51. It is nice that the Rhino guys got a full double album in order on the 1st CD of the box set. Can’t predict a winner but I’m fairly sure about the final two the way you have the sides seeded.

    We can’t have a wildcard, play-in for some of the Nuggets-related tracks mentioned above? If so, I nominate “Blackout of Gretely”. Insane.

  52. tonyola

    Rhino did a pretty great job on the US Nuggets box set. They even kept Lenny Kaye’s liner notes from the 1972 original.

  53. tonyola

    But “War” isn’t ham-fisted. Two sets of precision hits (three and two), then the music drops out except for the kick drum and a couple of baritone sax burbles just before a slam-against-the-wall massed horn blast. Deftly handled and smart.

  54. Side 4 — may have the winner in my book.

  55. I’ll agree that the ham fisted stops are executed with aplomb.

    It doesn’t surprise me that you and I disagree about the merits of War or Talk Talk, tony. There is something vaguely math-like about those songs that seems like it would appeal to your love of prog. Maybe on a subconscious level.

    I on the other hand don’t like them because you can’t whistle them.

    By the way, were you here when we had the sexiest prog rocker cyber-pageant? It was quite entertaining.

  56. machinery

    This is a hard one for me, because I believe (truly believe) that the greatest Garage song is off of Nuggets II

    Nothing can top that solo and scream.


  57. Well, this is a new one. Motown power-funk and pissed-off teen-garage angst are lumped together with King Crimson and Gentle Giant because they’re “math-like”. Any other connections you see that you wish to stretch to the breaking point? Maybe you’re just not good enough at whistling.

    Sorry I missed out on the cyber pageant. I’ve looked at posts before my time here and sadly I’ve missed out on a lot of interesting stuff.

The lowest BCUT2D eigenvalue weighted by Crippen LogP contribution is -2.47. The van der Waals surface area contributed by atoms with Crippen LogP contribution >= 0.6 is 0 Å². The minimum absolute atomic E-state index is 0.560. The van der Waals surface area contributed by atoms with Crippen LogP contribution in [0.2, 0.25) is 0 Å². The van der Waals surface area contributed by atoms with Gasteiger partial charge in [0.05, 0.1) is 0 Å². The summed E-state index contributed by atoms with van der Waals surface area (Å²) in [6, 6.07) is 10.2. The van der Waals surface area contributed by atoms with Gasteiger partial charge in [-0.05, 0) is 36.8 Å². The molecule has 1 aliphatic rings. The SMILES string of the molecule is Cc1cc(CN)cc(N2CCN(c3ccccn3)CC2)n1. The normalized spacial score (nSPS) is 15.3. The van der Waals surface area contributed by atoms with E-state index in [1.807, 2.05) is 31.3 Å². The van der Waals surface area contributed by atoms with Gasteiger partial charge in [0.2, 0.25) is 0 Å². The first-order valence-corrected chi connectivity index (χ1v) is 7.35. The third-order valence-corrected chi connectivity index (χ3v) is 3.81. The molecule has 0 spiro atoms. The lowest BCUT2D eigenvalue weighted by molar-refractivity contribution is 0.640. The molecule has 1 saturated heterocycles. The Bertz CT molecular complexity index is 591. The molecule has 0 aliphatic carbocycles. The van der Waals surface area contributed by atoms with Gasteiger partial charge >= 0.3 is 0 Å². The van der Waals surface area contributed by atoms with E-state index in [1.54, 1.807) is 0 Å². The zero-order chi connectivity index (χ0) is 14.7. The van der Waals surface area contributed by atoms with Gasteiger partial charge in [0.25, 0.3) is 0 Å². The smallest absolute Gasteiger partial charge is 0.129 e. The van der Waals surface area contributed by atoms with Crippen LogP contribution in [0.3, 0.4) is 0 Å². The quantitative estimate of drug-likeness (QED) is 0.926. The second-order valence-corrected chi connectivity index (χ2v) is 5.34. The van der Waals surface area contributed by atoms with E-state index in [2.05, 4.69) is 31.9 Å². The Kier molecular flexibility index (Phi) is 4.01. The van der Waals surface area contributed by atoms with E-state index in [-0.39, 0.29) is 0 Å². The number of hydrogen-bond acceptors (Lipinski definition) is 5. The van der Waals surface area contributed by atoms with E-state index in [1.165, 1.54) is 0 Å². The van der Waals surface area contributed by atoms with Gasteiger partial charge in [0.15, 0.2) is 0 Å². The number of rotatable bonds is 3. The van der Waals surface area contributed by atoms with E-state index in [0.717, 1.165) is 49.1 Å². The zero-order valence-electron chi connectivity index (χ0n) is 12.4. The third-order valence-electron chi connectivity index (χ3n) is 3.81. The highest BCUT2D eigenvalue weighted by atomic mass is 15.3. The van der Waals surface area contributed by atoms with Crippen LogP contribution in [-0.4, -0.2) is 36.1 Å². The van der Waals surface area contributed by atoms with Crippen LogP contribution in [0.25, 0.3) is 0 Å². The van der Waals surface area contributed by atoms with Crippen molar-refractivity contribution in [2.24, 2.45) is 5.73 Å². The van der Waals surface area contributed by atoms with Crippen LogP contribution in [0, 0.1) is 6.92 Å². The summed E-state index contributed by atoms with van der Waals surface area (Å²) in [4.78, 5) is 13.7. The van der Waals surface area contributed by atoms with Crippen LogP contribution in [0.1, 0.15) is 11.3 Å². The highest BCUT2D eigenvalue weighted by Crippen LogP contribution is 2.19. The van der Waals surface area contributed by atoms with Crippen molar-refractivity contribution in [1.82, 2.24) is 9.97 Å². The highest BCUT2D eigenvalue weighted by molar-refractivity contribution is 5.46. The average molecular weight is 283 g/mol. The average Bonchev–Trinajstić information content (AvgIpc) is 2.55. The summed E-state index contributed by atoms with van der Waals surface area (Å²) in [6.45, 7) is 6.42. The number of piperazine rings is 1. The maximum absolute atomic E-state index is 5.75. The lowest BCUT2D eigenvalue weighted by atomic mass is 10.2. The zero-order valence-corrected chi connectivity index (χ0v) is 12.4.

58. BigSteve

    Ton, check out the pageant and the John Wetton interview:

  59. 2000 Man

    I like that it sounds like everyone in the band is playing their instruments with their fists.

  60. I said “vaguely math like”. There’s something very stilted about the precision with which those breaks are played which I find annoying.

    And I never said that they should be lumped in with Gentle Giant. I’m just suggesting that there is a precision and aggression in those songs that seems like it would appeal to a Rush or UK fan.

    I agree that War is “deftly handled and smart”. There just doesn’t seem to be much going on at the core of it.

  61. tonyola

    “There’s something very stilted about the precision with which those breaks are played which I find annoying.”

    It’s called professionalism. Maybe you would prefer the Shaggs to have backed Edwin Starr, hm?

  62. Exactly. The only two choices are the Shaggs or cold, soulless professionalism. Whew, I’m glad we got that cleared up.

  63. When I was a kid, cdm, that single sent shivers up my spine. I still get the chills when I think about the chills that song used to give me – and I still love “War” (the song, not the act of armies fighting or the U2 album). It’s a totally manly performance (although NOT containing the manliest BVs in rock). It’s got social consciousness out the whazoo. It’s got an awesome rhythm, including those stops. I’m so down with that song that I apologize for letting tonyola do most of the heavy lifting in its favor all this time. Despite your not liking “War” or the band X, I still think you’re A-1 Steak Sauce, but you’re missing out on some killer arrangements in the tradition of The Temptations’ “Cloud Nine.”

  64. tonyola

    Right, Mr. Mod. By 1969, Motown was trading some of the sweetness of its earlier songs in favor of a more rock-funk-influenced, heavier sound – they saw what was happening with artists like Sly & The Family Stone and James Brown. Sometimes the approach didn’t work very well, like the Temptations’ “Psychedelic Shack”. But with “War”, Motown perfected the style with both precision and awesome power. Motown also displayed uncharacteristic courage in releasing “War”. The label was fairly circumspect for the time in terms of social criticism, but “War” was blunt and direct – no wonder it became an anthem in the Vietnam era. It still is a spine-chilling song.